The Washington Star Exposes the Tuskegee Experiment to a Scandalized Public
The Tuskegee Study of Untreated Syphilis in the Negro Male (also known as the Tuskegee Syphilis Study, Public Health Service Syphilis Study, or the Tuskegee Experiment) was a clinical study conducted between 1932 and 1972 in Tuskegee, Alabama, by the U.S. Public Health Service. Investigators recruited 399 poor, mostly illiterate, African-American sharecroppers with syphilis for research related to the natural progression of the untreated disease.
The 40-year study was controversial for reasons related to ethical standards, primarily because researchers failed to treat patients appropriately after the 1940s validation of penicillin as an effective cure for the disease. Revelation of study failures led to major changes in U.S. law and regulation on the protection of participants in clinical studies, including the necessity for informed consent, communication of diagnosis, and accurate reporting of test results.
When the study began in 1932, standard medical treatments for syphilis were toxic, dangerous, and of questionable effectiveness. Part of the study goal was to determine if patients were better off not being treated with such toxic remedies. Additionally, researchers wanted to understand each stage of the disease in hopes of developing suitable treatments for each.
By 1947 penicillin had become the standard treatment for syphilis. Rather than treat all syphilitic subjects and close the study, or split off a control group for testing penicillin, the Tuskegee scientists continued the study, withholding penicillin and information about it. Participants were prevented from accessing syphilis treatment programs available to others in the area. The study continued until 1972, when a leak to the press resulted in its termination. Victims included numerous men who died of syphilis, wives who contracted the disease from them, and children born with congenital syphilis.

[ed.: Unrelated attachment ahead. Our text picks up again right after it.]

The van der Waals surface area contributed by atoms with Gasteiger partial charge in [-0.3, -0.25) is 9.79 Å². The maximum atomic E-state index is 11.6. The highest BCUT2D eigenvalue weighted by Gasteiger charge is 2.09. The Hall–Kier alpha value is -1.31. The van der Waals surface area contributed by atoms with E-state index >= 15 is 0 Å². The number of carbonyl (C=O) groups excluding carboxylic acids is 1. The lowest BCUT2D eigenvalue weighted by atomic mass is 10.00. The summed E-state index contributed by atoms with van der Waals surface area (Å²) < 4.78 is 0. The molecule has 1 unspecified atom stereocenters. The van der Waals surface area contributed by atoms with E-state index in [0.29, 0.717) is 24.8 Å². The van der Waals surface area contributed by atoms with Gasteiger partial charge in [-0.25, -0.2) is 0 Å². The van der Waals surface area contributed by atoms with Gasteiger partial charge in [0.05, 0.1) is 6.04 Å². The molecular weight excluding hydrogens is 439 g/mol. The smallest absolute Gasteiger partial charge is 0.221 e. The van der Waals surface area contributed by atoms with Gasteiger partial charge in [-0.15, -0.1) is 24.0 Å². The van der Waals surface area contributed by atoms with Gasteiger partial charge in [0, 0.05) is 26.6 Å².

The Tuskegee Syphilis Study, cited as "arguably the most infamous biomedical research study in U.S. history," led to the 1979 Belmont Report and the establishment of the Office for Human Research Protections (OHRP). It also led to federal regulation requiring Institutional Review Boards for protection of human subjects in studies involving human subjects. The Office for Human Research Protections (OHRP) manages this responsibility within the US Department of Health and Human Services (HHS).
July 25, 2002 -- Thirty years ago today, the Washington Evening Star newspaper ran this headline on its front page: "Syphilis Patients Died Untreated." With those words, one of America's most notorious medical studies, the Tuskegee Syphilis Study, became public.
"For 40 years, the U.S. Public Health Service has conducted a study in which human guinea pigs, not given proper treatment, have died of syphilis and its side effects," Associated Press reporter Jean Heller wrote on July 25, 1972. "The study was conducted to determine from autopsies what the disease does to the human body."
The next morning, every major U.S. newspaper was running Heller's story. For Morning Edition, NPR's Alex Chadwick reports on how the Tuskegee experiment was discovered after 40 years of silence.